Military Humanitarianism Won’t Help Myanmar

Reading the memoirs of European colonialists who led the efforts to extend Western control over parts of Asia and Africa in the 19th century, one cannot help but be moved by what seem to be the genuine convictions held by these diplomats, soldiers, businessmen, and missionaries that they were helping spread civilization among the backward people of the world, who should have been grateful for the assistance and guidance of Europe’s paternalistic powers.

According to that myth of the White Man’s Burden, selfless devotion and not – God forbid! – political, military, or economic interests, were behind the imperialist drive of Britain and France in what is now called the Third World.

That the Indians, the Chinese, or the Africans would resist that show of goodwill exhibited by these supposedly altruistic outside powers seemed to reflect another sign of intellectual underdevelopment displayed by "these people" and their ungrateful and power-driven leaders.

One could hear the echoes from this past in the recent urging by British, French, and American officials and pundits that the leaders of Myanmar should be forced to open their borders to Western aid agencies as part of an effort to help the victims of Cyclone Nargis, which has devastated the country.

Both British Foreign Secretary David Miliband and French Foreign Minister Bernard Kouchner have proposed that the United Nations Security Council should consider the use of collective military action to get the aid into the country.

At the same time, columnists in influential American and European newspapers have argued that the most effective way to help the suffering power of Myanmar is by doing a "regime change" in Yangon and replacing the military junta there with international peacekeeping forces engaged in "nation-building."

Both Mr. Miliband and Mr. Kouchner represent left-of-center governments and have insisted that they are not trying to bring back to life old-fashioned imperialism, only trying to advance what has been referred to as "humanitarian interventionism."

This principle seems to suggest that democratic governments have the right and the obligation to intervene in the affairs of other nation-states, including by deploying military power, when their governments are perceived – by the democratic governments and their elites – as abusers of the rights of their own people.

You don’t have to be a fan of the cruel and paranoid regime that rules Myanmar to question this somewhat revolutionary principle, which runs contrary to the traditional notion of national sovereignty that has been pivotal in the modern international system.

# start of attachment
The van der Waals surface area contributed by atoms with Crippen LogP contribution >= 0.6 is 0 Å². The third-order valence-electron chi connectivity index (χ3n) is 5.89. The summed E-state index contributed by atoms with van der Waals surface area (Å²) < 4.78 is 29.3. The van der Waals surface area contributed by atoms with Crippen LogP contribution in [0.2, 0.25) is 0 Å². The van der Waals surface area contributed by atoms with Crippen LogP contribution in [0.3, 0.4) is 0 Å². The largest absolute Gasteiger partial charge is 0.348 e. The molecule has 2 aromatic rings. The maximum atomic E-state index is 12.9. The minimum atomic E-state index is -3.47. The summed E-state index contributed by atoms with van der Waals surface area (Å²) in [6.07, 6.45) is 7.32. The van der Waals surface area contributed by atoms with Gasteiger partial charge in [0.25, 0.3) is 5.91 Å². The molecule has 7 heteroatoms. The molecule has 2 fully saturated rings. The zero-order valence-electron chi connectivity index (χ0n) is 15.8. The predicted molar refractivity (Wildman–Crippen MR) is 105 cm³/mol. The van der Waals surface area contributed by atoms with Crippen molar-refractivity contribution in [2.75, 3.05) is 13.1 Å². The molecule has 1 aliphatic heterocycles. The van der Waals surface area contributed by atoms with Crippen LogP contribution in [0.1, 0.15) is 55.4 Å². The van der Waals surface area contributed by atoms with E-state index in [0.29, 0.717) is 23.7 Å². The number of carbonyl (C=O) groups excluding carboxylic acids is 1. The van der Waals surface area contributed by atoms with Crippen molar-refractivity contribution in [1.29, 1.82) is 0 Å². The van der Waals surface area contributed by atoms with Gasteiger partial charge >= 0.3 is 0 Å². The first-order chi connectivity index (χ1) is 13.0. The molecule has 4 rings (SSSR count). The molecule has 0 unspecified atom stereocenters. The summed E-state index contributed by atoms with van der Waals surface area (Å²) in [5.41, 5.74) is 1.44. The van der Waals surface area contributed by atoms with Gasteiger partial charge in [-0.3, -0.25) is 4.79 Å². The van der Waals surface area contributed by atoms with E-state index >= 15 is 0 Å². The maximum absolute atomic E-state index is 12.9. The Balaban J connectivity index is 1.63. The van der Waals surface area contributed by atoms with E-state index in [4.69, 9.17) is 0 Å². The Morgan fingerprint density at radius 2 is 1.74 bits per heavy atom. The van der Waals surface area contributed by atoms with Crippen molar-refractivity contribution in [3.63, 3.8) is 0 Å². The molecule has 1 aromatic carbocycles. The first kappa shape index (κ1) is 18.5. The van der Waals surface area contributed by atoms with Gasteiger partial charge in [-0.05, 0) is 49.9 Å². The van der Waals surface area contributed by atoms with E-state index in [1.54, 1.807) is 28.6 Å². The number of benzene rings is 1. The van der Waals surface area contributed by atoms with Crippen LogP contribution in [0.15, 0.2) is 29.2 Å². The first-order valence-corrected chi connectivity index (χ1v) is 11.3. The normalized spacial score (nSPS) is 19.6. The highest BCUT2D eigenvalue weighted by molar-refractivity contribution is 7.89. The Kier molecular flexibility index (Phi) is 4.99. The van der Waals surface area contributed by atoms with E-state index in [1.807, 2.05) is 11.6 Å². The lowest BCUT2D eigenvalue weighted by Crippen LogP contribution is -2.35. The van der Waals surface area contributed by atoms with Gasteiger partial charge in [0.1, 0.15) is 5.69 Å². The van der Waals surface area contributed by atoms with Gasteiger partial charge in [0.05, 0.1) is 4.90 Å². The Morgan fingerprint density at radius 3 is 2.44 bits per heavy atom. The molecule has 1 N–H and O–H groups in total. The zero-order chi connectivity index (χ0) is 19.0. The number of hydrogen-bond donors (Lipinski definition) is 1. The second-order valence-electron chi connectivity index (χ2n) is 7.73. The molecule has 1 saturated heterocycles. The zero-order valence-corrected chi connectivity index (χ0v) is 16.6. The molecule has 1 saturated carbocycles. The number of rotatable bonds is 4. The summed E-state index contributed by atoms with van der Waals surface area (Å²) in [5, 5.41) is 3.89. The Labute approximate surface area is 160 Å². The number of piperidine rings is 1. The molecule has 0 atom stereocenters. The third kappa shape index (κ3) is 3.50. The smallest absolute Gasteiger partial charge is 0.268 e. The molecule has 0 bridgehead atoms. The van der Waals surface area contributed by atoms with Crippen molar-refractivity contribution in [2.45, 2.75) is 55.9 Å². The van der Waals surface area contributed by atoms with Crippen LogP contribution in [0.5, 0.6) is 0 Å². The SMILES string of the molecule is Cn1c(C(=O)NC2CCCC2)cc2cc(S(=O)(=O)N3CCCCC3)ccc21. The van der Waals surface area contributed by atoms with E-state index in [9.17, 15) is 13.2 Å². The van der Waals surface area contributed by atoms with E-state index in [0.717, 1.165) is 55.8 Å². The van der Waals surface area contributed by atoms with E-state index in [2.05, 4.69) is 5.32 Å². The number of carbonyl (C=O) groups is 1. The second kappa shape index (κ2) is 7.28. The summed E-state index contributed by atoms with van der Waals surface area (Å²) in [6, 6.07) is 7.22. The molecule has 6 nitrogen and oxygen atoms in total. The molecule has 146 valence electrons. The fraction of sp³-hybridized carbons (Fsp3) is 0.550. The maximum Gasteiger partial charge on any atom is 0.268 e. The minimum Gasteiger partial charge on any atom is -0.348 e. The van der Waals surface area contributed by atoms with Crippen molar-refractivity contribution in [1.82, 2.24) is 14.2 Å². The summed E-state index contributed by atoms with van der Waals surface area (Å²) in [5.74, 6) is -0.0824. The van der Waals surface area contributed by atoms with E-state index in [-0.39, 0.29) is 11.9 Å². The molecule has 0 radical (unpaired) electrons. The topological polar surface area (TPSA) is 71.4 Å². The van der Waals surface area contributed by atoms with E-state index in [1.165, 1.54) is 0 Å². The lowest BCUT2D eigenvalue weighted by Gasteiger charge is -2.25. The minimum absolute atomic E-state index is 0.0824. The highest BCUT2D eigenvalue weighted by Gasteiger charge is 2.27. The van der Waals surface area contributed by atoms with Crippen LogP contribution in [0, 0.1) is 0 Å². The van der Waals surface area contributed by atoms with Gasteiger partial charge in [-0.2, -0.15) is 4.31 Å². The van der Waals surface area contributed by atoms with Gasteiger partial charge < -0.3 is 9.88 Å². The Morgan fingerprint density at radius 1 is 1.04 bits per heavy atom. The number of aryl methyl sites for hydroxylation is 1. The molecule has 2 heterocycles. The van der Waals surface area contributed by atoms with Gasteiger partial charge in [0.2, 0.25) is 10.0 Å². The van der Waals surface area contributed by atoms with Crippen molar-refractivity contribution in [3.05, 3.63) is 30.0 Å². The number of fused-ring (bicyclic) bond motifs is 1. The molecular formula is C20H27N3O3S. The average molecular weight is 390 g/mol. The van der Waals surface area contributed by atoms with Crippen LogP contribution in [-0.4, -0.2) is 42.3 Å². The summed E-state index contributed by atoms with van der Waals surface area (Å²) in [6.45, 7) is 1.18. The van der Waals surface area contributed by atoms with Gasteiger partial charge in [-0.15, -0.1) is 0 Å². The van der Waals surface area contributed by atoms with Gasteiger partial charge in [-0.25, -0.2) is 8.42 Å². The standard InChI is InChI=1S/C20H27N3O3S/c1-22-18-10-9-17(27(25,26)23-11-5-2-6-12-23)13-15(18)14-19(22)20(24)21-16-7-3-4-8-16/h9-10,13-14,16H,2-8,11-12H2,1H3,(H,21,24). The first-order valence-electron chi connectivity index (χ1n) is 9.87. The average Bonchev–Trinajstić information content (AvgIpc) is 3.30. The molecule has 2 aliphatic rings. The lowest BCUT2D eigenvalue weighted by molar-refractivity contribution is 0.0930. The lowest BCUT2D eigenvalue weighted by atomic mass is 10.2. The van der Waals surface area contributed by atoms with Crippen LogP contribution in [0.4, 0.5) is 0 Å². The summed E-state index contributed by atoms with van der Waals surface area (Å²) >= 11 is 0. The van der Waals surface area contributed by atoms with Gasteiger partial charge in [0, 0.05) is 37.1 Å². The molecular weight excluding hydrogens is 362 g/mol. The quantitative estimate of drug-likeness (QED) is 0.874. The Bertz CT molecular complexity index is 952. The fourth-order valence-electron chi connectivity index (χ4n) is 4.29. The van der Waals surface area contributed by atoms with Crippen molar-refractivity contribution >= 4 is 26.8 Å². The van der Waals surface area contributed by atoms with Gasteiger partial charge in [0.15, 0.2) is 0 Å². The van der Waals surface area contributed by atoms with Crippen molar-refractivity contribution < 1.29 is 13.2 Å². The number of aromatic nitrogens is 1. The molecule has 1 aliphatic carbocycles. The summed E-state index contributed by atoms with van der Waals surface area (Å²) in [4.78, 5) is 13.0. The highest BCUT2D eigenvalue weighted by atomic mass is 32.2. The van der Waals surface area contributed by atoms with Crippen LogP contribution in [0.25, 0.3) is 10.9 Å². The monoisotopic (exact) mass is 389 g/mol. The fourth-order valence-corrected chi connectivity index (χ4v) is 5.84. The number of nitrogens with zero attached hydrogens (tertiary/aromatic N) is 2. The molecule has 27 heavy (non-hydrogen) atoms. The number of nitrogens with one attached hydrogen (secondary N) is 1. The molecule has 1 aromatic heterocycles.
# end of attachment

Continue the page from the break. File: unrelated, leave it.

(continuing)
Indeed, violating that rule, in particular by using military power, has been considered an act of war. That the British and the French in the early 21st century, not unlike their esteemed predecessors in the 19th century, rationalize such moves by portraying themselves as "do-gooders" who are standing-up to the "evildoers" makes very little difference here.

But it’s a slippery slope when you start challenging common principles and violate accepted rules that for better or for worse have helped secure a fragile peace in the international system.

Who is going to decide what a "democratic" government is and how to define "abuse"? Why shouldn’t the international community have the right and the obligation to intervene in Saudi Arabia to help provide political rights to more than half of the population (women) there? And what about the rights of the Roma people in parts of Europe? Or for that matter, the African-American victims of hurricane Katrina in Louisiana or the victims of white racism in America’s inner-cities?

The Saudis, the Europeans, and the Americans would consider such proposals as absurd (and rightly so) and would certainly question the intentions of those raising them.

In much of the discussion about the role of the aid agencies in Myanmar (or in other parts of the world), one very rarely hears about the way many of these organizations have gradually been transformed into another Big Business whose motivations and policies need to be addressed.

And the notion that the Europeans and the Americans may have non-altruistic reasons for establishing a foothold in Myanmar, which happens to be located in a strategically and economically important part of the world, is certainly a legitimate issue to raise in the aftermath of the American military fiasco in Iraq.

The architects of the Iraq adventure also advanced the notion that all they wanted to do in Mesopotamia was liberate Iraq from a cruel military regime.

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